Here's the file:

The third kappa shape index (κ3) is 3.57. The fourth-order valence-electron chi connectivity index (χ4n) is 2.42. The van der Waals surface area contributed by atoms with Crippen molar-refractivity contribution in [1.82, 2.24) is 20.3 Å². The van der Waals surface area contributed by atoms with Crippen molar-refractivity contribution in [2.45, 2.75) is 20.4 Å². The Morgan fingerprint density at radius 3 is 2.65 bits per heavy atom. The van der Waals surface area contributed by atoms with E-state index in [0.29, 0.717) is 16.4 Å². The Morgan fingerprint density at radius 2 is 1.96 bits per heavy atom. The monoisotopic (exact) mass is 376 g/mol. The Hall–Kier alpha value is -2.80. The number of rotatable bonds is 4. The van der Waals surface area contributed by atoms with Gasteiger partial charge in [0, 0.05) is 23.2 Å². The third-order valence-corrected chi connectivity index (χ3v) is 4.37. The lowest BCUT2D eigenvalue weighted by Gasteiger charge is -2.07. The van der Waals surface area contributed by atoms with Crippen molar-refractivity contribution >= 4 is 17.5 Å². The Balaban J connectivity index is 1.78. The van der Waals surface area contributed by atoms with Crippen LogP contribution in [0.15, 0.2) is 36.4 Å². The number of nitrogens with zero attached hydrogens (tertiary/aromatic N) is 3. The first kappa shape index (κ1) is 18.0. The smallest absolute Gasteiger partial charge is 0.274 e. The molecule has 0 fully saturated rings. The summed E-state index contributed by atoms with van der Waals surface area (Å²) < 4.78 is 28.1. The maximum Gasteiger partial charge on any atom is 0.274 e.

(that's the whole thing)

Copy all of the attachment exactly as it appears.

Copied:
The third kappa shape index (κ3) is 3.57. The fourth-order valence-electron chi connectivity index (χ4n) is 2.42. The van der Waals surface area contributed by atoms with Crippen molar-refractivity contribution in [1.82, 2.24) is 20.3 Å². The van der Waals surface area contributed by atoms with Crippen molar-refractivity contribution in [2.45, 2.75) is 20.4 Å². The Morgan fingerprint density at radius 3 is 2.65 bits per heavy atom. The van der Waals surface area contributed by atoms with E-state index in [0.29, 0.717) is 16.4 Å². The Morgan fingerprint density at radius 2 is 1.96 bits per heavy atom. The monoisotopic (exact) mass is 376 g/mol. The Hall–Kier alpha value is -2.80. The number of rotatable bonds is 4. The van der Waals surface area contributed by atoms with Gasteiger partial charge in [0, 0.05) is 23.2 Å². The third-order valence-corrected chi connectivity index (χ3v) is 4.37. The lowest BCUT2D eigenvalue weighted by Gasteiger charge is -2.07. The van der Waals surface area contributed by atoms with Crippen molar-refractivity contribution >= 4 is 17.5 Å². The Balaban J connectivity index is 1.78. The van der Waals surface area contributed by atoms with Crippen LogP contribution in [0.15, 0.2) is 36.4 Å². The number of nitrogens with zero attached hydrogens (tertiary/aromatic N) is 3. The first kappa shape index (κ1) is 18.0. The smallest absolute Gasteiger partial charge is 0.274 e. The molecule has 0 fully saturated rings. The summed E-state index contributed by atoms with van der Waals surface area (Å²) < 4.78 is 28.1. The maximum Gasteiger partial charge on any atom is 0.274 e.